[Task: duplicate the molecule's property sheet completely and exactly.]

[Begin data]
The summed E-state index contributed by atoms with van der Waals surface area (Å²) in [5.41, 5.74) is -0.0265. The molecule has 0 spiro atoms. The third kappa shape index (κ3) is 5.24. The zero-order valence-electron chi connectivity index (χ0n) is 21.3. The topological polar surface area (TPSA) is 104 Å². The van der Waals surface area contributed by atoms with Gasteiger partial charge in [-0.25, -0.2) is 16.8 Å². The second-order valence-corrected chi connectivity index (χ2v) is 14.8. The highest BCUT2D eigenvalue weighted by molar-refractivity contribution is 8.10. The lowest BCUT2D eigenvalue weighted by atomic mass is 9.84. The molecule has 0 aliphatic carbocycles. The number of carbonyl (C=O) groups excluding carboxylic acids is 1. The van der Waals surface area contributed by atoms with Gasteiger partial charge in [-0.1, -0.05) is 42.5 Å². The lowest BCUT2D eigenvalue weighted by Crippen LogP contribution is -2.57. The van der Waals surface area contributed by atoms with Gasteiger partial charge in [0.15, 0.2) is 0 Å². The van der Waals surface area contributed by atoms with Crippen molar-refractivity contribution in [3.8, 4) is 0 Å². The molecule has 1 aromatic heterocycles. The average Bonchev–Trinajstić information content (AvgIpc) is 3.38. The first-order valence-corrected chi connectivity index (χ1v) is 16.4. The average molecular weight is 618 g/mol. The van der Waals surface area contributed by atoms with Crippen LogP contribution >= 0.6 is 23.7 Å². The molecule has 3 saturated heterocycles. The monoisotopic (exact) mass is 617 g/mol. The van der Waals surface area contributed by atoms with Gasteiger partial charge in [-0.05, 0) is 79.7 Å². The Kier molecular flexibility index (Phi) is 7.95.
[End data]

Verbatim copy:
The summed E-state index contributed by atoms with van der Waals surface area (Å²) in [5.41, 5.74) is -0.0265. The molecule has 0 spiro atoms. The third kappa shape index (κ3) is 5.24. The zero-order valence-electron chi connectivity index (χ0n) is 21.3. The topological polar surface area (TPSA) is 104 Å². The van der Waals surface area contributed by atoms with Gasteiger partial charge in [-0.25, -0.2) is 16.8 Å². The second-order valence-corrected chi connectivity index (χ2v) is 14.8. The highest BCUT2D eigenvalue weighted by molar-refractivity contribution is 8.10. The lowest BCUT2D eigenvalue weighted by atomic mass is 9.84. The molecule has 0 aliphatic carbocycles. The number of carbonyl (C=O) groups excluding carboxylic acids is 1. The van der Waals surface area contributed by atoms with Gasteiger partial charge in [-0.1, -0.05) is 42.5 Å². The lowest BCUT2D eigenvalue weighted by Crippen LogP contribution is -2.57. The van der Waals surface area contributed by atoms with Gasteiger partial charge in [0.15, 0.2) is 0 Å². The van der Waals surface area contributed by atoms with Crippen molar-refractivity contribution in [3.8, 4) is 0 Å². The molecule has 1 aromatic heterocycles. The average Bonchev–Trinajstić information content (AvgIpc) is 3.38. The first-order valence-corrected chi connectivity index (χ1v) is 16.4. The average molecular weight is 618 g/mol. The van der Waals surface area contributed by atoms with Crippen LogP contribution >= 0.6 is 23.7 Å². The molecule has 3 saturated heterocycles. The monoisotopic (exact) mass is 617 g/mol. The van der Waals surface area contributed by atoms with Gasteiger partial charge in [-0.05, 0) is 79.7 Å². The Kier molecular flexibility index (Phi) is 7.95.